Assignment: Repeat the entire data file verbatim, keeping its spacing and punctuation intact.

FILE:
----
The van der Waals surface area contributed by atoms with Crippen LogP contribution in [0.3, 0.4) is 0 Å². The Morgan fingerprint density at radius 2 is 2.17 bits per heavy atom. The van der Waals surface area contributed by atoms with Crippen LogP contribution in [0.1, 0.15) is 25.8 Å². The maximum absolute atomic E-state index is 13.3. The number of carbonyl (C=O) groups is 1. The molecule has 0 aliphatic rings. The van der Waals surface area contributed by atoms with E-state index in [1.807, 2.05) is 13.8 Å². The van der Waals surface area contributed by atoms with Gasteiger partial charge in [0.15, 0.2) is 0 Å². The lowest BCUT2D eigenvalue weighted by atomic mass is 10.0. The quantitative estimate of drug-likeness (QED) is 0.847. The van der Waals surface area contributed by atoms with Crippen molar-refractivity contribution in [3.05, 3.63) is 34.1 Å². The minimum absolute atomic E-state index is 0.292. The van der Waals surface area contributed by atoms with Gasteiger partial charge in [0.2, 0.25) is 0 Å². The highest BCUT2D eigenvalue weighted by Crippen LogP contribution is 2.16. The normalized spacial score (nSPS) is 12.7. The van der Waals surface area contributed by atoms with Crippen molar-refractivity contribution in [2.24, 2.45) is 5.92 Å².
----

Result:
The van der Waals surface area contributed by atoms with Crippen LogP contribution in [0.3, 0.4) is 0 Å². The Morgan fingerprint density at radius 2 is 2.17 bits per heavy atom. The van der Waals surface area contributed by atoms with Crippen LogP contribution in [0.1, 0.15) is 25.8 Å². The maximum absolute atomic E-state index is 13.3. The number of carbonyl (C=O) groups is 1. The molecule has 0 aliphatic rings. The van der Waals surface area contributed by atoms with E-state index in [1.807, 2.05) is 13.8 Å². The van der Waals surface area contributed by atoms with Gasteiger partial charge in [0.15, 0.2) is 0 Å². The lowest BCUT2D eigenvalue weighted by atomic mass is 10.0. The quantitative estimate of drug-likeness (QED) is 0.847. The van der Waals surface area contributed by atoms with Crippen molar-refractivity contribution in [3.05, 3.63) is 34.1 Å². The minimum absolute atomic E-state index is 0.292. The van der Waals surface area contributed by atoms with Gasteiger partial charge in [0.2, 0.25) is 0 Å². The highest BCUT2D eigenvalue weighted by Crippen LogP contribution is 2.16. The normalized spacial score (nSPS) is 12.7. The van der Waals surface area contributed by atoms with Crippen molar-refractivity contribution in [2.24, 2.45) is 5.92 Å².